Once-a-year ice skating warning

Skaters at the Tower of London
Image caption Warming up before getting on the ice is key, say experts

With temporary ice rinks appearing in towns and cities across the UK, the Society of Sports Therapists is reminding people that ice skating can be a dangerous sport.

It warned of a risk of serious injury and advised people take precautions.

It recommends jogging to warm up and avoiding the mulled wine.

The Royal Society for the Prevention of Accidents said falling over and bumping into people was part of the fun, but there were safety precautions.

The chairman of the Society of Sports Therapists, Prof Graham Smith, told the BBC: "It was not about going 'bah, humbug'. Have fun, but be careful."

He said: "While it is a fun sport it can be very dangerous and should be treated with a large degree of respect, especially as for some, it is something that is done only once or twice a year."

By contrast regular skaters learn "how to fall properly".

'Don't over-estimate ability'

If you fall, he recommends tucking your arms in and rolling - rather than putting you hand out to stop the fall, which could damage the hand or be hit by another skater's blades.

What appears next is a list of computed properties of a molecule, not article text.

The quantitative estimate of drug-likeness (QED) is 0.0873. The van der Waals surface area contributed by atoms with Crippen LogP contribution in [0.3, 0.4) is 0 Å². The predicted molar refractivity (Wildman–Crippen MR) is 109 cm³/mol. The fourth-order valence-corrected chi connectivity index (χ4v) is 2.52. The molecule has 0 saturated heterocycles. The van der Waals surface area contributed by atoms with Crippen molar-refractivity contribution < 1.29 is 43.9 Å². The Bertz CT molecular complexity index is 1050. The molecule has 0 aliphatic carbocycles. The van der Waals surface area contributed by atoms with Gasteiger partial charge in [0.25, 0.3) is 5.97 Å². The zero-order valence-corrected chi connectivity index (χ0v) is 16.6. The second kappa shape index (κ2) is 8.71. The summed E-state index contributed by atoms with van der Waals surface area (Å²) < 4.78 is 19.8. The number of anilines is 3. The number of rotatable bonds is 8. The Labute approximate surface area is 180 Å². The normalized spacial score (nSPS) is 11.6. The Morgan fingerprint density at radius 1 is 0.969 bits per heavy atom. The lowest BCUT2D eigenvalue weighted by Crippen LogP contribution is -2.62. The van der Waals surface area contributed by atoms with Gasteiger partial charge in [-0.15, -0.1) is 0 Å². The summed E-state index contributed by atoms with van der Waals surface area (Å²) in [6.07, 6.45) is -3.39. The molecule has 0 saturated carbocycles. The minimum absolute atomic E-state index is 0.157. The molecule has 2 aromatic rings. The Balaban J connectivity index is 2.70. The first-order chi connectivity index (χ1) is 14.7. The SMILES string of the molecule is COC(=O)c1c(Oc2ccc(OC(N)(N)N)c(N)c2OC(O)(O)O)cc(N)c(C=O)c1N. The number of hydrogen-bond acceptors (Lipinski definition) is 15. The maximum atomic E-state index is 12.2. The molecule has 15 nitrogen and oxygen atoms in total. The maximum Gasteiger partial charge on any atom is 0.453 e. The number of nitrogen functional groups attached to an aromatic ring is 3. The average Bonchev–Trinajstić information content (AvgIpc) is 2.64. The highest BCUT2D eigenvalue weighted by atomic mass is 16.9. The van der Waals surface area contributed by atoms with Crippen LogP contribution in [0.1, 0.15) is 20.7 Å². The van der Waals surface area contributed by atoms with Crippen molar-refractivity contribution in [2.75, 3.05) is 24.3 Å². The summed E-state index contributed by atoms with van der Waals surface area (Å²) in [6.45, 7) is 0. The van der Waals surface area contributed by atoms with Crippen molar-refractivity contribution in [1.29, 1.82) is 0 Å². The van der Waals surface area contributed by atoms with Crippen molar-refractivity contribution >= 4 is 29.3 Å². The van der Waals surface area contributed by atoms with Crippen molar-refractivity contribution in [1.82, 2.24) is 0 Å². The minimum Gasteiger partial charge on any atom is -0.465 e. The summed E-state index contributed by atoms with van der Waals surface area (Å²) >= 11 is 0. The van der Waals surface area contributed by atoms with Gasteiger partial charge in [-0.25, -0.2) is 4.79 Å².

He said the hazards were greater for older people.

Peter Cornall, head of leisure safety at the Royal Society for the Prevention of Accidents said: "Leisure activities should be as safe as necessary, not as safe as possible; when going ice skating this means you should expect to fall over and for others to bump into you - in fact, that is part of the fun.

"If you're going skating, wearing a pair of gloves is always a good idea, as is wearing whatever protective kit the rink operators give you and lacing up your skates properly.

He also warned people not to over-estimate their ability: "you probably won't be able to recreate what you see during the Winter Olympics," he said.

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